Hospira (NYSE:HSP), a maker of specialty injectable pharmaceuticals and medical devices, has had a great run over the past year, handily outperforming the market with a 39% rally during the past 12 months.

HSP Chart

Source: Ycharts

After that big rally, investors are probably wondering if the stock still has room to run. On one hand, Hospira's growing portfolio of biosimilars (generic versions of biologic drugs) will become increasingly valuable as 10 blockbuster biologic drugs with combined sales of $60 billion lose patent exclusivity over the next four years. On the other hand, Hospira faces tough questions about its valuation, manufacturing issues, and generic competition.

Let's take a look at the key factors investors should consider when deciding whether or not to invest in this stock.

A premium valuation
Thanks to its year-long rally, Hospira is trading at a premium to industry rivals like Baxter International (NYSE:BAX) and Teva Pharmaceutical (NYSE:TEVA). Baxter's medical products division sells similar products as Hospira, while Teva sells a similar combination of generic and specialty injectable pharmaceuticals.

Company

Hospira

Baxter International

Teva

Advantage

Market cap ($billion)

$9.1

$40.2

$44.4

 --

Trailing P/E (12 mo.)

66.4

20.2

32.1

Baxter

Forward P/E

22.4

13.8

10.8

Teva

PEG ratio (five-year)

1.7

1.8

8.0

Hospira

Price-to-sales (12 mo.)

2.1

2.4

2.1

Hospira/Teva

Source: Yahoo Finance, Sept. 8

Based on its P/E ratio, Hospira definitely isn't a value stock at current prices. Yet we have to consider two other facts -- that it is still much smaller than Baxter and Teva, and its PEG ratio suggests stronger earnings growth than either competitor. However, Hospira's premium valuation indicates that it could fall much faster than Baxter or Teva once market volatility rises. Moreover, Hospira doesn't pay a dividend, while both Baxter and Teva do.

Two unresolved issues
To understand if Hospira's valuations are justified, we have to consider two unresolved issues -- questions about manufacturing plant standards and generic competition for Precedex.

In July, Hospira announced that the FDA had finally cleared its Rocky Mount, N.C., plant with no observations, after being hit by over 20 observations during its initial inspection. Hospira had spent $487.5 million over the past three years on product and quality charges, mostly on upgrading the plant.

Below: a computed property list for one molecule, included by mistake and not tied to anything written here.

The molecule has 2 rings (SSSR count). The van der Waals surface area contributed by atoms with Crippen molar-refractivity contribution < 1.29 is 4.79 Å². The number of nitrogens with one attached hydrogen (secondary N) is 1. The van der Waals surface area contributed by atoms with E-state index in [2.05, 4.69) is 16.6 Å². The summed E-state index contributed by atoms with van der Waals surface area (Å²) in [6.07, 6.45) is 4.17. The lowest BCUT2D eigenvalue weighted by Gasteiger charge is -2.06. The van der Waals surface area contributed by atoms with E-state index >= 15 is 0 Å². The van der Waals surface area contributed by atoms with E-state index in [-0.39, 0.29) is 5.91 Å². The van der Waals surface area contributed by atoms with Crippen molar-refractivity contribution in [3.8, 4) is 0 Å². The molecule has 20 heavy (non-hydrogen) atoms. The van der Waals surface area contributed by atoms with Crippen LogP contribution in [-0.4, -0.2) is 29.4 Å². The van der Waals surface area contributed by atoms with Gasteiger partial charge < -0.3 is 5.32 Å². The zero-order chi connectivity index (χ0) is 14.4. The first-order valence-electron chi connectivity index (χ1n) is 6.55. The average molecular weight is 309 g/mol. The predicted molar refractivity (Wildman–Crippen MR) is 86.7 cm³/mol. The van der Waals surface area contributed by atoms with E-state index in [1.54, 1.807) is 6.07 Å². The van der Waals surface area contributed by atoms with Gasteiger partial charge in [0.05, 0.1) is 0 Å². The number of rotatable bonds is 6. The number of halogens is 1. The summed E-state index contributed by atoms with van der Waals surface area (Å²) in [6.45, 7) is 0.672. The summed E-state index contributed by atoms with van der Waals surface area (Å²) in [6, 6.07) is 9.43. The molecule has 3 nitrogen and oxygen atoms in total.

While that was a positive development, Hospira's overseas plants are still in trouble. Last February, the FDA put an embargo on infusion pumps made at its Costa Rica plant due to quality control issues. Hospira signed a deal with Q Core Medical to distribute new pumps to offset those losses, but revenue at Hospira's medical management business (which accounts for 19% of its top line) only edged up 0.7% year over year last quarter. Hospira also faces two ongoing problems in India -- its plant near Chennai was hit by an FDA warning letter last May, while another plant at Vizag remains under close scrutiny. Both plants produce specialty injectable pharmaceuticals.

Meanwhile, Precedex, a liquid sedative which accounted for 11% of Hospira's revenue last year, is about to face generic competition. Novartis' (NYSE:NVS) Sandoz will launch a generic version in December, and Akorn also intends to launch one later. This means that revenue at Hospira's specialty injectables business could slump by fiscal 2015.

The stalled deal with Danone
Meanwhile, Hospira's proposed acquisition of France-based Danone's medical nutrition unit for $5 billion recently stalled out. If the deal had gone through, Hospira would likely have reduced its corporate tax rate with an overseas inversion.

In addition to reducing taxes, the acquisition would have given Hospira's portfolio some much-needed diversification. Danone's medical nutrition unit generated 1.3 billion euro ($1.7 billion) in revenue last year, compared to Hospira's 2013 revenue of $4 billion.

Therefore, the lack of a deal with Danone is disappointing, since it could have partially offset the company's flat device sales, costs for upgrading plants, and looming generic competition for Precedex.

The Foolish final verdict
In conclusion, I like Hospira's growing footprint in biosimilars, but its stock currently faces a triple threat of a high valuation, a market trading near all-time highs, and unresolved fundamental issues. These factors indicate that the stock could fall before it starts climbing again.

If Hospira resolves its ongoing plant issues, gets its pump business moving again, and strikes an overseas inversion deal, I'd be more bullish on the stock. But for now, I think it's wiser to stay away from Hospira and see how things play out.

 

Leo Sun has no position in any stocks mentioned. The Motley Fool recommends Baxter International and Teva Pharmaceutical Industries. Try any of our Foolish newsletter services free for 30 days. We Fools may not all hold the same opinions, but we all believe that considering a diverse range of insights makes us better investors. The Motley Fool has a disclosure policy.